Why Kids Are So Unhealthy

The Tragic Reason Our Generation Is Likely to Live Longer Than Our Kids

The Tragic Reason Our Generation Is Likely to Live Longer Than Our Kids

Fed Up isn't the first documentary about our nation's food crisis, but it is likely to be the most impactful. With the backing of Katie Couric (who conceptualized and narrates the film) and Laurie David (who produced the Oscar-winning An Inconvenient Truth), Fed Up takes a no-holds-barred approach to addressing how the food industry is causing rates of childhood obesity and disease to skyrocket.

"I've been in the news business for 35 years, and I noticed that as time went by, I was covering more and more stories about childhood obesity. But they were always snapshots of information — the latest study, the newest shocking statistic. I felt frustrated that no one was taking a truly comprehensive look at the problem — what was causing it, how have we changed our diets, what should we be doing differently — but instead took conventional wisdom and repeated it over and over again," Couric said.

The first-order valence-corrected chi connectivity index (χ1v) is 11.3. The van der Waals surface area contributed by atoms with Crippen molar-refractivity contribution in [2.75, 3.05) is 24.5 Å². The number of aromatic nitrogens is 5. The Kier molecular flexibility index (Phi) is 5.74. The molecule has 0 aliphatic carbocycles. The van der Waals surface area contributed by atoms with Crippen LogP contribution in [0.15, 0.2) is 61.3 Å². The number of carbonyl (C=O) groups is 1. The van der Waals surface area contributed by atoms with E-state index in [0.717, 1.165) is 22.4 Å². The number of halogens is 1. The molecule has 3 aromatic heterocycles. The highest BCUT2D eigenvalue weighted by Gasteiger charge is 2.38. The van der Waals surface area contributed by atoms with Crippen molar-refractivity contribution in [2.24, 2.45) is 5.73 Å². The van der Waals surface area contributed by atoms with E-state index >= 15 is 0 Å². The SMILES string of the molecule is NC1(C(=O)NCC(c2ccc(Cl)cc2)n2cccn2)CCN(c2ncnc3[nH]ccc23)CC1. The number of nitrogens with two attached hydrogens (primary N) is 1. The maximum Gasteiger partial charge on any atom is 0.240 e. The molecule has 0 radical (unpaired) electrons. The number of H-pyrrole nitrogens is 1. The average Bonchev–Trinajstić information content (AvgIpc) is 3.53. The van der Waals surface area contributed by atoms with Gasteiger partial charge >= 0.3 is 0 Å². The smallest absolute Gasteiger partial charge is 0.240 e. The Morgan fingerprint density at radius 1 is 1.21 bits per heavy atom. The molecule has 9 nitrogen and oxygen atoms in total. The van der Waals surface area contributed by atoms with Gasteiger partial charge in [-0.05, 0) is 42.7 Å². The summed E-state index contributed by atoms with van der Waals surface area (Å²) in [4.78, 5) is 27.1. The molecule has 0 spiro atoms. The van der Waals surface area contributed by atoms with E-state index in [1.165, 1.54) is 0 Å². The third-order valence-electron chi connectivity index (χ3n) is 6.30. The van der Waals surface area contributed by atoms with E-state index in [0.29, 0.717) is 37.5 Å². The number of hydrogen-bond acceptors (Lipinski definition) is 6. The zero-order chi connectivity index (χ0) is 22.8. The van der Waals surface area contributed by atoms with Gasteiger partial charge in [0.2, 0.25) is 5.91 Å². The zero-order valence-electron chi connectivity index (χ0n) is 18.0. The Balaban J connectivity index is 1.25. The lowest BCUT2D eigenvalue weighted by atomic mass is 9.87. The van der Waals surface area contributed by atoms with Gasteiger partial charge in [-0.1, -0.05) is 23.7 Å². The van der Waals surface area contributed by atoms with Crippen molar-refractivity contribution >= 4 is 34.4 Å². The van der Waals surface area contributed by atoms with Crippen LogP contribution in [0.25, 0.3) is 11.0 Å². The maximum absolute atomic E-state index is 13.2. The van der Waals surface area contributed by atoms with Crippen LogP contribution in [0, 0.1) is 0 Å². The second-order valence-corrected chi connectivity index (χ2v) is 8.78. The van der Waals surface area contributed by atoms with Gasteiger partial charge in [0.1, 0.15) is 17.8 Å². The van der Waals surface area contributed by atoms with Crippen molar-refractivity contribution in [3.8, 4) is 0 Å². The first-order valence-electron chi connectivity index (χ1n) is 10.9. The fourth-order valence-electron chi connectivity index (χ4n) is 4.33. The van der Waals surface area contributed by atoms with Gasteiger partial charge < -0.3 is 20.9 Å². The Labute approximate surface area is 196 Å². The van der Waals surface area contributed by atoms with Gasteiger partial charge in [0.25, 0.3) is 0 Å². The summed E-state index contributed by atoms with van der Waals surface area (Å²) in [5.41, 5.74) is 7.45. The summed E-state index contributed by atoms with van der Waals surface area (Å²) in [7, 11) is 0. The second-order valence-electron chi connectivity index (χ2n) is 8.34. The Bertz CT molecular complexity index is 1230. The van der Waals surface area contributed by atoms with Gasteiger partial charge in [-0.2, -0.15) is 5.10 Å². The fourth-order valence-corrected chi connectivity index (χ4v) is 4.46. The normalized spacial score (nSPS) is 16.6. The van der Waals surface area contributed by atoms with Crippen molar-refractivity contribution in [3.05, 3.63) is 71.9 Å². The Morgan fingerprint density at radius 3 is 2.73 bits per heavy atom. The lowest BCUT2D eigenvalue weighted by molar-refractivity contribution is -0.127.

She reached out to director Stephanie Soechtig, and the project took off. Soechtig sent recorders off to several obese children and teens across the country and asked them to record their personal journeys. "The footage that we got back from these kids was so candid and so personal," she told us.

Using these real-life examples as the framework for the documentary, Fed Up invites its viewers to take a brutally honest look at consumption in our country and the impact it's having on our kids. We can almost guarantee that it will change the way you think about food and approach feeding your family. Fed Up hits theaters on May 9. But before that, you can check out 10 of the most shocking facts that we learned from previewing the movie. Even if you consider yourself to be knowledgable about nutrition, you'll learn something new.

Source: Fed Up; Front Page Image Source: Getty

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